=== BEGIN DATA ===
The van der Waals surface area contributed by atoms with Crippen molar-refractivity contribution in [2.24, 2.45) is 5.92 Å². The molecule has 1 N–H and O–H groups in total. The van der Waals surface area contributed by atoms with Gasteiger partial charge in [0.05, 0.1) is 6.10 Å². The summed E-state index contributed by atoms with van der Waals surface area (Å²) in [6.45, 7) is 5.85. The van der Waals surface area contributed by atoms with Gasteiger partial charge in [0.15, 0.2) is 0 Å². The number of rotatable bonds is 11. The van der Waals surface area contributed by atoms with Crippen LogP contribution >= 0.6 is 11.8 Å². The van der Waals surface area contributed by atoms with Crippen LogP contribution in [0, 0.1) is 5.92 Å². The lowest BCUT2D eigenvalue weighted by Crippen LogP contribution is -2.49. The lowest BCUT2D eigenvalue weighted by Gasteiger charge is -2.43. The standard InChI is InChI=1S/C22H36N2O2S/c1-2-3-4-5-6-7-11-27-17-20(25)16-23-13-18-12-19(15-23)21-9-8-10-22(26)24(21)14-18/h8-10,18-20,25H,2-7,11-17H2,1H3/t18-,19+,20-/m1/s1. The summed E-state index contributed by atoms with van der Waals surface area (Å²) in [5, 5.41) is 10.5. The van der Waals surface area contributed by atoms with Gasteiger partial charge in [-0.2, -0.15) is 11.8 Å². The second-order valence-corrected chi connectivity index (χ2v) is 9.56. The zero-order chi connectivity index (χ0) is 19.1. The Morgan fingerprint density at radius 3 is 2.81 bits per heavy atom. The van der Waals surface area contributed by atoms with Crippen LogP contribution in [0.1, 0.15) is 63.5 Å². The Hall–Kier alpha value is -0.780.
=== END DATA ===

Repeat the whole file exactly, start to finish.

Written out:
The van der Waals surface area contributed by atoms with Crippen molar-refractivity contribution in [2.24, 2.45) is 5.92 Å². The molecule has 1 N–H and O–H groups in total. The van der Waals surface area contributed by atoms with Gasteiger partial charge in [0.05, 0.1) is 6.10 Å². The summed E-state index contributed by atoms with van der Waals surface area (Å²) in [6.45, 7) is 5.85. The van der Waals surface area contributed by atoms with Gasteiger partial charge in [0.15, 0.2) is 0 Å². The number of rotatable bonds is 11. The van der Waals surface area contributed by atoms with Crippen LogP contribution >= 0.6 is 11.8 Å². The van der Waals surface area contributed by atoms with Crippen LogP contribution in [0, 0.1) is 5.92 Å². The lowest BCUT2D eigenvalue weighted by Crippen LogP contribution is -2.49. The lowest BCUT2D eigenvalue weighted by Gasteiger charge is -2.43. The standard InChI is InChI=1S/C22H36N2O2S/c1-2-3-4-5-6-7-11-27-17-20(25)16-23-13-18-12-19(15-23)21-9-8-10-22(26)24(21)14-18/h8-10,18-20,25H,2-7,11-17H2,1H3/t18-,19+,20-/m1/s1. The summed E-state index contributed by atoms with van der Waals surface area (Å²) in [5, 5.41) is 10.5. The van der Waals surface area contributed by atoms with Gasteiger partial charge in [-0.2, -0.15) is 11.8 Å². The second-order valence-corrected chi connectivity index (χ2v) is 9.56. The zero-order chi connectivity index (χ0) is 19.1. The Morgan fingerprint density at radius 3 is 2.81 bits per heavy atom. The van der Waals surface area contributed by atoms with Crippen LogP contribution in [0.1, 0.15) is 63.5 Å². The Hall–Kier alpha value is -0.780.